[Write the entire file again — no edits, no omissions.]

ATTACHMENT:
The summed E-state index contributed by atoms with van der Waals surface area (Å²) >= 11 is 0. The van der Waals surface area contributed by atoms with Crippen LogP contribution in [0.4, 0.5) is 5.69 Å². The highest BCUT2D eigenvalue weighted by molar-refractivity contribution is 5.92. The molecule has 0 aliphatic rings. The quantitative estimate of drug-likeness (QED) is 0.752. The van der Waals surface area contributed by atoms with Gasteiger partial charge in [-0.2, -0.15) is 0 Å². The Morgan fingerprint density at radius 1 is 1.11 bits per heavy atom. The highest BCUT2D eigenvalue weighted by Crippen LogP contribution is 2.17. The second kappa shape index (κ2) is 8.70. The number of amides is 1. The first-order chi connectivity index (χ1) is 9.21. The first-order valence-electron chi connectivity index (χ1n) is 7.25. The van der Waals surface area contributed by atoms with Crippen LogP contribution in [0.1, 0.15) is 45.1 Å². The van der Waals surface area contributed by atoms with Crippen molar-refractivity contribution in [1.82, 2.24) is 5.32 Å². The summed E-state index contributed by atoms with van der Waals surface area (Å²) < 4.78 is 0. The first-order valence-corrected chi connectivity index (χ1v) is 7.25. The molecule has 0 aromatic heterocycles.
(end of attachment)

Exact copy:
The summed E-state index contributed by atoms with van der Waals surface area (Å²) >= 11 is 0. The van der Waals surface area contributed by atoms with Crippen LogP contribution in [0.4, 0.5) is 5.69 Å². The highest BCUT2D eigenvalue weighted by molar-refractivity contribution is 5.92. The molecule has 0 aliphatic rings. The quantitative estimate of drug-likeness (QED) is 0.752. The van der Waals surface area contributed by atoms with Gasteiger partial charge in [-0.2, -0.15) is 0 Å². The Morgan fingerprint density at radius 1 is 1.11 bits per heavy atom. The highest BCUT2D eigenvalue weighted by Crippen LogP contribution is 2.17. The second kappa shape index (κ2) is 8.70. The number of amides is 1. The first-order chi connectivity index (χ1) is 9.21. The first-order valence-electron chi connectivity index (χ1n) is 7.25. The van der Waals surface area contributed by atoms with Crippen LogP contribution in [0.1, 0.15) is 45.1 Å². The van der Waals surface area contributed by atoms with Crippen molar-refractivity contribution in [1.82, 2.24) is 5.32 Å². The summed E-state index contributed by atoms with van der Waals surface area (Å²) < 4.78 is 0. The first-order valence-corrected chi connectivity index (χ1v) is 7.25. The molecule has 0 aromatic heterocycles.